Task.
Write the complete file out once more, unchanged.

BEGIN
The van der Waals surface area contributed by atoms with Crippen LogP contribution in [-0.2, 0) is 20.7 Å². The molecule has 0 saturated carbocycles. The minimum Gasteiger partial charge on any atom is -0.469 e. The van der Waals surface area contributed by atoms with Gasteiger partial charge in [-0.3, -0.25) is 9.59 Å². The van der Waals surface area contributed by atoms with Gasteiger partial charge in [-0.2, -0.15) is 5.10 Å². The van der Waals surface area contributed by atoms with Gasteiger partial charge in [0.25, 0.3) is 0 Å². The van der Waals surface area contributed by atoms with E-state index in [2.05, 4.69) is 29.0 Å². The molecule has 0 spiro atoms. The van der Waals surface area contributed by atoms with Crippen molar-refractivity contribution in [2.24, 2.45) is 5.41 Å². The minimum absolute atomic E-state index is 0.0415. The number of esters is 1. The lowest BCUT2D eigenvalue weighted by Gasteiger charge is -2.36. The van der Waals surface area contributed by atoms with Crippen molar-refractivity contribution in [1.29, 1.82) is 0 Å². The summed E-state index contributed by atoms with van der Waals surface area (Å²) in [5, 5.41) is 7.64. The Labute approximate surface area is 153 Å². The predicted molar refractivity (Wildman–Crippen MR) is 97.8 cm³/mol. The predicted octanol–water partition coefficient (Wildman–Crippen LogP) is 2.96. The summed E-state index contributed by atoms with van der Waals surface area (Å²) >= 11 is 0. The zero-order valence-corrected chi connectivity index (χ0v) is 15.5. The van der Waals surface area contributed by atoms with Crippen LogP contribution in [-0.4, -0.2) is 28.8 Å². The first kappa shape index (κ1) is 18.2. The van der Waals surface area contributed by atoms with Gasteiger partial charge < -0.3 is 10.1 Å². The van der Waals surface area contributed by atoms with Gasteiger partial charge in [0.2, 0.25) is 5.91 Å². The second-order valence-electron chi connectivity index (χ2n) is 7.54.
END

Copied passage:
The van der Waals surface area contributed by atoms with Crippen LogP contribution in [-0.2, 0) is 20.7 Å². The molecule has 0 saturated carbocycles. The minimum Gasteiger partial charge on any atom is -0.469 e. The van der Waals surface area contributed by atoms with Gasteiger partial charge in [-0.3, -0.25) is 9.59 Å². The van der Waals surface area contributed by atoms with Gasteiger partial charge in [-0.2, -0.15) is 5.10 Å². The van der Waals surface area contributed by atoms with Gasteiger partial charge in [0.25, 0.3) is 0 Å². The van der Waals surface area contributed by atoms with E-state index in [2.05, 4.69) is 29.0 Å². The molecule has 0 spiro atoms. The van der Waals surface area contributed by atoms with Crippen molar-refractivity contribution in [2.24, 2.45) is 5.41 Å². The minimum absolute atomic E-state index is 0.0415. The number of esters is 1. The lowest BCUT2D eigenvalue weighted by Gasteiger charge is -2.36. The van der Waals surface area contributed by atoms with Crippen molar-refractivity contribution in [1.29, 1.82) is 0 Å². The summed E-state index contributed by atoms with van der Waals surface area (Å²) in [5, 5.41) is 7.64. The Labute approximate surface area is 153 Å². The predicted molar refractivity (Wildman–Crippen MR) is 97.8 cm³/mol. The predicted octanol–water partition coefficient (Wildman–Crippen LogP) is 2.96. The summed E-state index contributed by atoms with van der Waals surface area (Å²) >= 11 is 0. The zero-order valence-corrected chi connectivity index (χ0v) is 15.5. The van der Waals surface area contributed by atoms with Crippen LogP contribution in [-0.4, -0.2) is 28.8 Å². The first kappa shape index (κ1) is 18.2. The van der Waals surface area contributed by atoms with Gasteiger partial charge < -0.3 is 10.1 Å². The van der Waals surface area contributed by atoms with Gasteiger partial charge in [0.2, 0.25) is 5.91 Å². The second-order valence-electron chi connectivity index (χ2n) is 7.54.